ONE OF TIME’S 100 BEST BOOKS OF THE YEAR ONE OF NPR’S BEST BOOKS OF 2019 NAMED ONE OF THE MOST ANTICIPATED BOOKS OF 2019 BY WOMAN’S DAY, NEWSDAY, PUBLISHERS WEEKLY, BUSTLE, AND BOOK RIOT! “[B]rilliant, timely, funny, heartbreaking.” —Jojo Moyes, #1 New York Times bestselling author of Me Before You Bridget Jones’s Diary meets Americanah in this disarmingly honest, boldly political, and truly inclusive novel that will speak to anyone who has gone looking for love and found something very different in its place. Queenie Jenkins is a twenty-five-year-old Jamaican British woman living in London, straddling two cultures and slotting neatly into neither. She works at a national newspaper, where she’s constantly forced to compare herself to her white middle class peers. After a messy break up from her long-term white boyfriend, Queenie seeks comfort in all the wrong places…including several hazardous men who do a good job of occupying brain space and a bad job of affirming self-worth. As Queenie careens from one questionable decision to another, she finds herself wondering, “What are you doing? Why are you doing it? Who do you want to be?”—all of the questions today’s woman must face in a world trying to answer them for her. With “fresh and honest” (Jojo Moyes) prose, Queenie is a remarkably relatable exploration of what it means to be a modern woman searching for meaning in today’s world.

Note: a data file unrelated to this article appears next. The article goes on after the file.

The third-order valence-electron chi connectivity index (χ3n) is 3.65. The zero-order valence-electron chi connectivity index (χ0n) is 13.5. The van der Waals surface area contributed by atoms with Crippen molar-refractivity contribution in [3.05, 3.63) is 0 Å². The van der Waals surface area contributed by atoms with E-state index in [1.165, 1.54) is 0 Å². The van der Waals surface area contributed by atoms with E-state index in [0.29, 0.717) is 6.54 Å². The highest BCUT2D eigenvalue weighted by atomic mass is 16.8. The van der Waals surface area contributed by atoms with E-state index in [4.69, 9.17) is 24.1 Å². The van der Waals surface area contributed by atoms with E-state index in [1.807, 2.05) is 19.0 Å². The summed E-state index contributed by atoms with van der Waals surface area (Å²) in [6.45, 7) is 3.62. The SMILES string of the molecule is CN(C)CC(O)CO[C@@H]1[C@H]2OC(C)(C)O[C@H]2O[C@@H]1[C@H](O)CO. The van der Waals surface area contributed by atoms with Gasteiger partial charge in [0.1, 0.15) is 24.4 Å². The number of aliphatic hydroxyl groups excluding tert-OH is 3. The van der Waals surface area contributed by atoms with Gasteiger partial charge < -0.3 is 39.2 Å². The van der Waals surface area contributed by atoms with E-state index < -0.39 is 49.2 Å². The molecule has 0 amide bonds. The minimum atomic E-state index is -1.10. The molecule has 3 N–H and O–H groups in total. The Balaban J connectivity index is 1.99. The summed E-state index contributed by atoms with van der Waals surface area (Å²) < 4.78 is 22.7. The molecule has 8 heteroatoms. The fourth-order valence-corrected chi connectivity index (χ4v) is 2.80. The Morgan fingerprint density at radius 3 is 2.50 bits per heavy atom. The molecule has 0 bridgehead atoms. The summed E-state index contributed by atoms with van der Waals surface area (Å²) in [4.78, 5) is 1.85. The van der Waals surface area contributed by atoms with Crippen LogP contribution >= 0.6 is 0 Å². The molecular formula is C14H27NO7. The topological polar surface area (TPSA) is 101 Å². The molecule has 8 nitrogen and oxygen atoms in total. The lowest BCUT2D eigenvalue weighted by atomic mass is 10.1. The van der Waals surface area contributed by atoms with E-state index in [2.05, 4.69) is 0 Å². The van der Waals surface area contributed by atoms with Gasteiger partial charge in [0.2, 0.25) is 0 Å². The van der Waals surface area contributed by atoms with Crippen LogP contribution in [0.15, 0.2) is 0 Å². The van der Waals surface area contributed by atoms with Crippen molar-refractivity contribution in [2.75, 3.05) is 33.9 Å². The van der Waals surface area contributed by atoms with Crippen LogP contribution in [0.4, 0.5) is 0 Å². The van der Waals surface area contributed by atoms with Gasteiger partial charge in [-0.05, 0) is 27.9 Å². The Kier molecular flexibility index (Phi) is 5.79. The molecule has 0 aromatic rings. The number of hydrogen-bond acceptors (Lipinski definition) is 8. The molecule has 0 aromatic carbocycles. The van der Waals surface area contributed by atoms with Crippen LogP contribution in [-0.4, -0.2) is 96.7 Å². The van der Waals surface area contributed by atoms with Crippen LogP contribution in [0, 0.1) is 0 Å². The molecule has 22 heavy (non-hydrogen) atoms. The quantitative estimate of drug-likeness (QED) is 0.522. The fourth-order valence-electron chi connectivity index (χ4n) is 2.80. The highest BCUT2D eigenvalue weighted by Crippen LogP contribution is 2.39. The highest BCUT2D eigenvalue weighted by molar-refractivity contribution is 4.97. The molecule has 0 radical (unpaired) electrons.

The new novel from the master storyteller is his best in years. Brilliantly McEwan, richly entertaining, a moving love story and a mystery–yet for all its gripping plotline one of the most morally layered novels written for our times, as it carries us into a provocatively real alternative history and the profound challenges of Artificial Intelligence. Set in 1980s London, the story revolves around Charlie: young and reckless, and in love with his upstairs neighbour, the enchanting Miranda whose hidden, murky past hangs between them. He has spent his inheritance on the acquisition of one of twenty-five highly developed new robotic humans–named Adam or Eve, each one beautiful, strong and clever–developed by Alan Turing after his success on the legendary WW2 Enigma codebreaking machine. As London is consumed by the huge protests over England and Argentina’s Falklands War and Margaret Thatcher’s jingoistic ambitions, Charlie courts Miranda, and his Adam finds himself, inevitably, central to their affair. Great novelist that he is, McEwan pulls us into the question of what it means to love, what makes us human in our fast-changing times, what might follow if a machine understands too well the human heart, and how precarious a construct is the world we live in and think we know.